How Can I Budget for My Austin Custom Home?

beautiful backyard

Deciding to build a custom home instead of buying one is easy enough. But after that, the real work starts. After all, building a home is one of the biggest—and most important—investments you’ll ever make. And custom home building involves making hundreds of decisions along the way, which can easily affect your finances if you’re not careful. Plus, there are usually unplanned delays or sudden changes in the building market that can thwart even the most carefully planned build budget.

Still, you’ve chosen to custom build your home for good reason. And we’re here to help you get from the planning stage to your dream home stage—all within a realistic budget. Here’s how. 

Make All Your Decisions Before Construction Starts

One of the most common ways to sink your budget is by failing to plan up front, before you ever spend a dime. Always plan your budget as much as possible—down to the smallest details such as paint colors, cabinet hardware and finishes—before construction starts. 

Choosing every last detail of your new home before you break ground is critical for sticking to a budget for a few reasons. First, because some builders require you to pay for any material price increases that occur during the construction process. Second, because you may be required to pay more if you make any change orders and end up selecting a different product. 

Expect Setbacks

Whether it’s an unexpected land issue, utility problem, or even just a change in some of your hardware finishes, you’re bound to experience some speed bumps during your home building journey. That’s why it’s critical to plan a contingency fund to accommodate these setbacks. 

A good rule of thumb is to take the budget your builder gives you and multiply it by 1.5. The excess portion should be saved to use as your safety net throughout the home building process. 

Splurge in the Right Places

With so many design choices to make, it’s important to know how to prioritize your splurges so that you make the best long-term financial decisions. 

One of the best ways to do this is to invest in the highest-quality insulation your budget will allow—most often loose-fill or blown-in insulation. An energy-efficient home relies on proper insulation, and it will not only maintain your comfort for years to come but also regulate (and reduce) your monthly energy bills, saving you money in the future.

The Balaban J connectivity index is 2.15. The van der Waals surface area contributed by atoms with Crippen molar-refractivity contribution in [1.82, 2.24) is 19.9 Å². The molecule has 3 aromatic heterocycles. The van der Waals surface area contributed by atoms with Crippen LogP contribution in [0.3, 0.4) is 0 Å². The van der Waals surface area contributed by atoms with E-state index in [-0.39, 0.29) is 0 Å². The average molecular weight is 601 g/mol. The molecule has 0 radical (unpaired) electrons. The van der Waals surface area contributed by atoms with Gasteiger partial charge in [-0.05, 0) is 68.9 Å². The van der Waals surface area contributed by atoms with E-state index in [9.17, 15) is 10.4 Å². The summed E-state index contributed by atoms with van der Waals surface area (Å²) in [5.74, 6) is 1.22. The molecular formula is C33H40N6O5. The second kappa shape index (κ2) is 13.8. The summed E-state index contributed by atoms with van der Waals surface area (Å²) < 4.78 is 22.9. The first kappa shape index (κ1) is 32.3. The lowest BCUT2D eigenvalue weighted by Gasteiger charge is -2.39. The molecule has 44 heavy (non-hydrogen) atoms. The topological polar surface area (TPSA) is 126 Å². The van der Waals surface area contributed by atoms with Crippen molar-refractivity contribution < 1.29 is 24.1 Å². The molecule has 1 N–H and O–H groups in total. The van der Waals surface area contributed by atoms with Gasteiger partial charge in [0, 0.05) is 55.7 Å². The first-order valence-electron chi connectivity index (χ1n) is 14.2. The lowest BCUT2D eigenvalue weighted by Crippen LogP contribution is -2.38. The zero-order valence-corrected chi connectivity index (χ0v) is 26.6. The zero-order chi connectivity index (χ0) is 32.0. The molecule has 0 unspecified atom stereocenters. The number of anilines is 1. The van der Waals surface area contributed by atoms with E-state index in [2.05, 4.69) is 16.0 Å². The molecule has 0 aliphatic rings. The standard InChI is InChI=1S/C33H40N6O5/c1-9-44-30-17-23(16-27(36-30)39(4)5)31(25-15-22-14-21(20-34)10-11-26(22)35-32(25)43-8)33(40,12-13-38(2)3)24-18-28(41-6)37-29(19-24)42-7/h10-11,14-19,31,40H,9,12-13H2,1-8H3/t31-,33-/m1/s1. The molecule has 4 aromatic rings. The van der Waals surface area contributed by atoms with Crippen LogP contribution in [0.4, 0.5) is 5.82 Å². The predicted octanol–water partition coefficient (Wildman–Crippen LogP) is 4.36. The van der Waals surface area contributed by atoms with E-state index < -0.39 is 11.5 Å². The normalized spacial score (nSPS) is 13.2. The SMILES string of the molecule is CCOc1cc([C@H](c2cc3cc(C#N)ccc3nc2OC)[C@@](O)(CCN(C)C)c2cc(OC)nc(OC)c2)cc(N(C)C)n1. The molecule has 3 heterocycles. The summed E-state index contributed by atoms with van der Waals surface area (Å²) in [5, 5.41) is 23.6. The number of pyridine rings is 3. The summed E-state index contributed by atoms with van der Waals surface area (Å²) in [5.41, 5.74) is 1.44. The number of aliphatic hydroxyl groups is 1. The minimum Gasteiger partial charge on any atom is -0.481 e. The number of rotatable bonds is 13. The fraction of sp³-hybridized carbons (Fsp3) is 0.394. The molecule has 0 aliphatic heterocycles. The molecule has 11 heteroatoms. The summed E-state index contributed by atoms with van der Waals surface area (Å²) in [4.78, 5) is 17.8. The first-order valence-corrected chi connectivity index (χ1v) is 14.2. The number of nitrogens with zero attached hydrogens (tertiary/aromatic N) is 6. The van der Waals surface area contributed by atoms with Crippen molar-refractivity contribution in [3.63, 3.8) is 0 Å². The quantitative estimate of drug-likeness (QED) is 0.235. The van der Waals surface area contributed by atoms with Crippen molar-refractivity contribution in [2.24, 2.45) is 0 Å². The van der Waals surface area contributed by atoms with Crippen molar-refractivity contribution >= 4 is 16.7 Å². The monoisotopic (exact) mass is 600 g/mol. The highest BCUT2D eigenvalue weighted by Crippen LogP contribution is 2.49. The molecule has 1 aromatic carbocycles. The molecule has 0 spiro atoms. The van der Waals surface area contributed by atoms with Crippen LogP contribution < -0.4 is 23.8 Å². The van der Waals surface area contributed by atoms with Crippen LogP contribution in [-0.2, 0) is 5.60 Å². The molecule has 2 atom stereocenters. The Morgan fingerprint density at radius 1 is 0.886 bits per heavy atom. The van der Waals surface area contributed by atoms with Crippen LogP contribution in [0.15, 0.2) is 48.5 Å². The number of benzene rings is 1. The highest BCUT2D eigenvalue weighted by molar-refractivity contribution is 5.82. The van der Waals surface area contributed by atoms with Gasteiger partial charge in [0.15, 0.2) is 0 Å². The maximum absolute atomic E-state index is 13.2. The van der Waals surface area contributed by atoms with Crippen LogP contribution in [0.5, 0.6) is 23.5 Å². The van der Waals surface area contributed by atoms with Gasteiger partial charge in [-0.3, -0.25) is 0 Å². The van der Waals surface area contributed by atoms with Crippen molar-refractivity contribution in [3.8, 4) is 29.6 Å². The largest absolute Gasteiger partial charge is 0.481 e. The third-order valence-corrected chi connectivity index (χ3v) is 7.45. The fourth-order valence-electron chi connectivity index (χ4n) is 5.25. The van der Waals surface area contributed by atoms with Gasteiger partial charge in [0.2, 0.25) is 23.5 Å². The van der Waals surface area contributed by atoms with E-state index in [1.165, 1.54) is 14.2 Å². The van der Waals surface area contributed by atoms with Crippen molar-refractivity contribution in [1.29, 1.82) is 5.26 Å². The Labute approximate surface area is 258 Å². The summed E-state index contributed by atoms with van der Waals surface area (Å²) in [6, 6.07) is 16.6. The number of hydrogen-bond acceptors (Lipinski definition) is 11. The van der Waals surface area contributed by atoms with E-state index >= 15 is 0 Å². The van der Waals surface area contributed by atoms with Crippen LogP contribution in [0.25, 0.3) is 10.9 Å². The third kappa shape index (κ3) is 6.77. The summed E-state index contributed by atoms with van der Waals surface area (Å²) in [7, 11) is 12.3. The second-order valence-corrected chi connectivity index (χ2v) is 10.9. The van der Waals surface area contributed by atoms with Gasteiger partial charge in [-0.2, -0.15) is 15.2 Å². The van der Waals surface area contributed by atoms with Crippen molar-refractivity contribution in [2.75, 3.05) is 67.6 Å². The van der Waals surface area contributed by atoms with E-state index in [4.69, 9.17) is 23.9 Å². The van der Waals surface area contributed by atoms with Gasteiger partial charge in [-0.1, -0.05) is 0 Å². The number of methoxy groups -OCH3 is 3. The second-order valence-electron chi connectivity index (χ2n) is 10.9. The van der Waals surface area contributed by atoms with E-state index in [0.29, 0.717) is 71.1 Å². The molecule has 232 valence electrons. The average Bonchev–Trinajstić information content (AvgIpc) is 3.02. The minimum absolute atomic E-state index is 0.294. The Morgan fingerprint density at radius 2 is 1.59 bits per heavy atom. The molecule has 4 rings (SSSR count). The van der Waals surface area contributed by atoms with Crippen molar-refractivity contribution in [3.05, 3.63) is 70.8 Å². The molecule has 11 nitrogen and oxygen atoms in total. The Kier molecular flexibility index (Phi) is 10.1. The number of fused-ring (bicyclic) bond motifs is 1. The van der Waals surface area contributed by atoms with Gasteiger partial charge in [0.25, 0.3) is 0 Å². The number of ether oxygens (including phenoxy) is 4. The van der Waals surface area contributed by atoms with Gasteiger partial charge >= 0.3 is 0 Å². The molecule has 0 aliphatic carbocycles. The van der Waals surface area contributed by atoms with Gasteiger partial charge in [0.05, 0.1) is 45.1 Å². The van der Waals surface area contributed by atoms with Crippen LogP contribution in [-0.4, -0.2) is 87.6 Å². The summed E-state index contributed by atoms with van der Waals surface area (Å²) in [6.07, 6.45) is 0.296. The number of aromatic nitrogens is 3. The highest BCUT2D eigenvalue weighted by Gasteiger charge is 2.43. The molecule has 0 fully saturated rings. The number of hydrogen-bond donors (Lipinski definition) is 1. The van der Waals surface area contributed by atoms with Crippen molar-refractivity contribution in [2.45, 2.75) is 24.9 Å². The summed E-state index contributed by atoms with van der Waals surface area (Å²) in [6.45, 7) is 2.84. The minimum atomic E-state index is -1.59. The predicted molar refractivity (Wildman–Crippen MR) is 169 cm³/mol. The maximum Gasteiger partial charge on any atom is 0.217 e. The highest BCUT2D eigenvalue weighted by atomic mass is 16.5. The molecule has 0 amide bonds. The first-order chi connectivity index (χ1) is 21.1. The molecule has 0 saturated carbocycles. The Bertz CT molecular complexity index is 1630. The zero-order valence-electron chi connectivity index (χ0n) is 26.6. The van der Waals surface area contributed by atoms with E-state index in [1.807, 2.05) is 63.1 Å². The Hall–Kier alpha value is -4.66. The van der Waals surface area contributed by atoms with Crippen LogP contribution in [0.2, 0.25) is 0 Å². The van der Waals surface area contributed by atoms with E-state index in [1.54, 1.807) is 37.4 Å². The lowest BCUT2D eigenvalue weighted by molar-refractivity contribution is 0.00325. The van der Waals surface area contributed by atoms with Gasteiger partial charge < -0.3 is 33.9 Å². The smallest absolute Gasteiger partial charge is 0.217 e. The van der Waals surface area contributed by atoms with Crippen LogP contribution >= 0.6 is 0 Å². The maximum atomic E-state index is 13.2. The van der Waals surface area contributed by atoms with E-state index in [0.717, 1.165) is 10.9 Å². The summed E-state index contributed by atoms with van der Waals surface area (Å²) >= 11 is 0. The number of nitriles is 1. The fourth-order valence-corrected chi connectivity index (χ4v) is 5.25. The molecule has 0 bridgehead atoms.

The kitchen, often referred to as the heart of the home, is also known as the most used room in a home. That’s why it’s the best place to spend your allotted splurge money. From smart appliances and quartz countertops to drawer warmers, walk-in pantry stations and multiple sinks, a kitchen is a smart place to splurge. It’s also a surefire way to get some ROI, should you ever decide to sell. 

Save Strategically

Of course, if you’ve gone over budget in one area—say, the kitchen—you’ll want to underspend in another area, if possible, to help stick to your planned budget. But skimping on the wrong areas could affect your long-term savings if you don’t plan strategically. Here are some of the best and worst places to cut back.

  • Be conservative when you’re selecting appliances, fixtures and finishes for your home. This is the easiest place to save money without forgoing style and function, since so many retailers offer discounts at certain times of the year or when products are bought in bulk. You can also check to see if your builder gets materials at wholesale or discounted prices and ask to take advantage of their discount.
  • Builder-grade windows might cost significantly less than double-or triple-paned windows, but that savings comes at a cost. Builder-grade windows are also extremely low quality, with sub-par glass and fills, warped or bowed frames, faulty balances and more potential flaws. When you consider that your windows provide your home’s privacy, comfort, safety and insulation—which also affects your utility bills—it’s easy to see that this short-term savings will be a drain on your finances in the long run. 
  • Saving money is also an issue of timing. If you plan to finish your basement, plan to wait one year after your home build is complete to begin the finishing work. This way, the foundation can settle completely, which can reveal any cracks or water issues before you begin the process.

Looking for Austin Custom Home Builders?

At Mangum Builders, we’ve been creating timelessly elegant yet functional homes for Austin-area folks for nearly 30 years. As Austin custom home builders, we’ll work with you to match your construction ideas with your lifestyle needs and budget to create your own unique dream home. Contact us today and let’s get started on a new custom home build that’s as smooth and stress-free as possible.